More than 80 campaigners and politicians have called on Westminster not to rush through its proposed conversion therapy ban over fears the legislation will be hijacked by trans activists.
The Government recently signalled it intended to scrap its proposed ban, but U-turned only a few hours later following backlash from LGBT activists. It agreed to continue with a ‘legislative approach’, but said this would not apply to those experiencing gender confusion.
In a letter to The Sunday Times, 83 signatories said there was a risk that “Hasty attempts to decouple gender identity from the bill will inevitably provoke hurriedly drafted amendments to put it straight back”, but that this should be resisted.
‘Physical and emotional scars’
Among those to have signed the letter were former Education Secretary Baroness Morris, Rosie Duffield MP, Stonewall co-founder-turned-critic Simon Fanshawe, Maya Forstater, founder of campaign group Sex Matters, former Tavistock governor Dr David Bell, and psychiatric nurses Marcus and Susan Evans, who both previously worked at the NHS’s Gender Identity Development Service.
The signatories pointed out that a ban on so-called ‘conversion therapy’ is unnecessary, as “abusive and harmful practices are already illegal” and criticised the Government for its “ambiguous language and weak definitions” in its proposals.
They said similar legislation in other countries had left “vulnerable youngsters on a one-way path to irreversible medical interventions”, adding: “We cannot make the same mistake in the UK. Increasing numbers of detransitioners — with their physical and emotional scars — show that children change their minds”.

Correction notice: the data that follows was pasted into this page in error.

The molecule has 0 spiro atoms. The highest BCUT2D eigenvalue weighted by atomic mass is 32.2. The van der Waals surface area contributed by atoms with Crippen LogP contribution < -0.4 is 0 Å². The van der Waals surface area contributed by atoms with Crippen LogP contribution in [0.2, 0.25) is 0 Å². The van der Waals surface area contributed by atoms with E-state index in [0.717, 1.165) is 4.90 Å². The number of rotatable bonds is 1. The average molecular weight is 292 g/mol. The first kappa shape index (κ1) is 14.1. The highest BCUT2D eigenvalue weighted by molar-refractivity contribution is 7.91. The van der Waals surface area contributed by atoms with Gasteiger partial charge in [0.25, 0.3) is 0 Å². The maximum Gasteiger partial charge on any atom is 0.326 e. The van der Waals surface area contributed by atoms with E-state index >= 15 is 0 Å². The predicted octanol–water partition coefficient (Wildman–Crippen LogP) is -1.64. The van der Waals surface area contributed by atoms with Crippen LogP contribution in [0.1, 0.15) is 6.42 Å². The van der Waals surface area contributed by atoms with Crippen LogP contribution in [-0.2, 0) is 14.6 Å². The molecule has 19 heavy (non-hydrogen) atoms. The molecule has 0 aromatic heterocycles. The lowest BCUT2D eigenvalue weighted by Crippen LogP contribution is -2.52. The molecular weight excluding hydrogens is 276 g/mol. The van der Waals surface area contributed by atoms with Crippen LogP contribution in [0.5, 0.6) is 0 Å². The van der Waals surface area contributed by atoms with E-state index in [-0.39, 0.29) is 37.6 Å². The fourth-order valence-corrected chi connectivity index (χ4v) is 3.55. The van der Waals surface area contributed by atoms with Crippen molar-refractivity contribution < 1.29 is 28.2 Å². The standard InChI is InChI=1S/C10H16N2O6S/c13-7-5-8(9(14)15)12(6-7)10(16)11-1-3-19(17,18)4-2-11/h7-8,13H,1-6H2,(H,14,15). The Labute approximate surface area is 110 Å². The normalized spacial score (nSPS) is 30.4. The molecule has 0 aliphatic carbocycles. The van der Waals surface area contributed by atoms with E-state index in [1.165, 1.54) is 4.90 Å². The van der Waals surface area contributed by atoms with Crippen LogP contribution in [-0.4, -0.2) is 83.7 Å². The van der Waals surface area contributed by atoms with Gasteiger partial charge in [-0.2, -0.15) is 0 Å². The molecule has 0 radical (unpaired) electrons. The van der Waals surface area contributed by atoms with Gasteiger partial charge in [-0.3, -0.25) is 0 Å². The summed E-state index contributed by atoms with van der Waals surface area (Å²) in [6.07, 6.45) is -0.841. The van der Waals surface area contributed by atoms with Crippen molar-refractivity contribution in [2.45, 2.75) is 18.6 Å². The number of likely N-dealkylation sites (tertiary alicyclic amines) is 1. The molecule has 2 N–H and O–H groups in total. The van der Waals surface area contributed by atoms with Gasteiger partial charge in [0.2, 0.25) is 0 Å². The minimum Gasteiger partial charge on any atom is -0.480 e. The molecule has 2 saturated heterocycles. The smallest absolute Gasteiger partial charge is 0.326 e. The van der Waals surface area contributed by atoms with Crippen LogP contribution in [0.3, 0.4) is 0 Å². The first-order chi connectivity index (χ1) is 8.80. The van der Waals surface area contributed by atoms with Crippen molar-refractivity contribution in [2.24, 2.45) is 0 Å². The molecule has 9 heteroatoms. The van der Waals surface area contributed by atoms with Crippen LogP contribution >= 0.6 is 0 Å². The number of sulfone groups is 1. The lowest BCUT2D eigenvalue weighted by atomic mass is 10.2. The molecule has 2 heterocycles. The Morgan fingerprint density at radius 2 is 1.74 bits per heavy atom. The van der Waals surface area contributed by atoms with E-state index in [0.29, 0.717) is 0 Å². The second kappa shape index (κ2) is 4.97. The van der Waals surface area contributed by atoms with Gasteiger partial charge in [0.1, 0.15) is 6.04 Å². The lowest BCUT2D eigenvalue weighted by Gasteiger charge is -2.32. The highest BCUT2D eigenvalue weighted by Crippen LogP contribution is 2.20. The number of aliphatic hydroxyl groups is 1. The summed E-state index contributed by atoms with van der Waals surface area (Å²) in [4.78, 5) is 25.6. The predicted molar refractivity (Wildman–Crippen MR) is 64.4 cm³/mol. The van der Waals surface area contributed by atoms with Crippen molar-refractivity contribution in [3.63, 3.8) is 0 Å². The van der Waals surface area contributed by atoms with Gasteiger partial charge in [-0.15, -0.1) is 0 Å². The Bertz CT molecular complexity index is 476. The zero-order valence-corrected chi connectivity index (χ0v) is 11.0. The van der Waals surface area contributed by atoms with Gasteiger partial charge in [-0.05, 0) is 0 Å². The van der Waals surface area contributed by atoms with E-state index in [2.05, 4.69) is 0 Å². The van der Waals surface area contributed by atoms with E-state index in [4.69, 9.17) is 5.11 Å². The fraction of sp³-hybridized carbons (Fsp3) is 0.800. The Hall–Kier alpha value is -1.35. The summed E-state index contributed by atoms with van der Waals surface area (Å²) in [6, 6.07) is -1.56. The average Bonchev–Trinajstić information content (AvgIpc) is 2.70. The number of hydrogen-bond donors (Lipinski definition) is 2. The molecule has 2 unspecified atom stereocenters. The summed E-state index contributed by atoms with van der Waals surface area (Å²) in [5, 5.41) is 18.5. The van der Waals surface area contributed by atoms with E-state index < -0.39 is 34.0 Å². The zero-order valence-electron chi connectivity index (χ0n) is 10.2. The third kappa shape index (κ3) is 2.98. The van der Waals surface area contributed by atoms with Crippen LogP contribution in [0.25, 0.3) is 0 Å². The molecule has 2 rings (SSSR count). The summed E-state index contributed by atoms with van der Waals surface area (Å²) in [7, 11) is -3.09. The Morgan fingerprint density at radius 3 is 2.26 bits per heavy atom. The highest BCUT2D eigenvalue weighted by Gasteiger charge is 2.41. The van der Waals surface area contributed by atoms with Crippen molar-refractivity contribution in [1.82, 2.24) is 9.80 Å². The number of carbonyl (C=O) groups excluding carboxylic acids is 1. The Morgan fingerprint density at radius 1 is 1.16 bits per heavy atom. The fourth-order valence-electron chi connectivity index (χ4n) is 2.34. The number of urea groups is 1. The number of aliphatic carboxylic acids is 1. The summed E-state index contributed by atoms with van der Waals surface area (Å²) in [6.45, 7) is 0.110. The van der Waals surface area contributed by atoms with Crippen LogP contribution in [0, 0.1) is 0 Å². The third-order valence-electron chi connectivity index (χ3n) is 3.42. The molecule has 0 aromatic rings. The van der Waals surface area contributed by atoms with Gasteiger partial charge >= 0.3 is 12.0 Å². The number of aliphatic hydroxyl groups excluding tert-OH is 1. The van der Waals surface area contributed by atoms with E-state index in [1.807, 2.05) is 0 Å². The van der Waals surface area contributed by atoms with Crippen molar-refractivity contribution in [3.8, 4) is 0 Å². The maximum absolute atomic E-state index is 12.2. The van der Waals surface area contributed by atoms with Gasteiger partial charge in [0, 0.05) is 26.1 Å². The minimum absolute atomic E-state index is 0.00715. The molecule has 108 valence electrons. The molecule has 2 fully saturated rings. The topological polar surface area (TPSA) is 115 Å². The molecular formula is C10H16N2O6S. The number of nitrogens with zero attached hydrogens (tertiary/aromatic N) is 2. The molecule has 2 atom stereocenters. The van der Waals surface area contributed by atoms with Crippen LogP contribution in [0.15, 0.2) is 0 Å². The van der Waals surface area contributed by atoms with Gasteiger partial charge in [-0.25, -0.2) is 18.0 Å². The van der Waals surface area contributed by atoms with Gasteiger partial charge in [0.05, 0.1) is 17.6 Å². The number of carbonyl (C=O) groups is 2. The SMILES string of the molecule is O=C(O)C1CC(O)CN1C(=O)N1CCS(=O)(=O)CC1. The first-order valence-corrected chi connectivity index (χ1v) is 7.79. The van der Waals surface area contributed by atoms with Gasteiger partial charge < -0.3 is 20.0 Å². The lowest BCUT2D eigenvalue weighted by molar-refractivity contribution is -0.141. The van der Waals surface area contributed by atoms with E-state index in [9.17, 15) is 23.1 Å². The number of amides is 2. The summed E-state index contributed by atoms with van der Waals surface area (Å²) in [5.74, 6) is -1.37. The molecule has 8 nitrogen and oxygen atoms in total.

The signatories urged the Government to pause the ban until Dr Hilary Cass has published the final findings of her independent review into NHS England’s gender identity services for children.
In her interim report, published in February, Dr Cass said the service was not fit for purpose, and that a “fundamentally different service model is needed”.
The letter said that because amendments would “inevitably” be added to any conversion therapy Bill, requiring it to cover those experiencing gender confusion, an evidence base is needed, and that the Government “should pause for Cass’s final findings and proceed only when it is clear what is actually required”.
Earlier this month, former Director of Legislative Affairs at 10 Downing Street Nikki Da Costa warned the proposed ban “could cause, rather than prevent harm to children” and called for sufficient time for serious concerns to be addressed.
She questioned if parents would be “hauled through the courts” under the proposed ban if they failed to affirm their child’s gender confusion or encouraged a period of reflection. She said: “How would the line be drawn in law between what was and was not acceptable?”
Da Costa concluded: “When the stakes are as high as they are in this case, involving vulnerable children, the need for circumspection has never been greater.”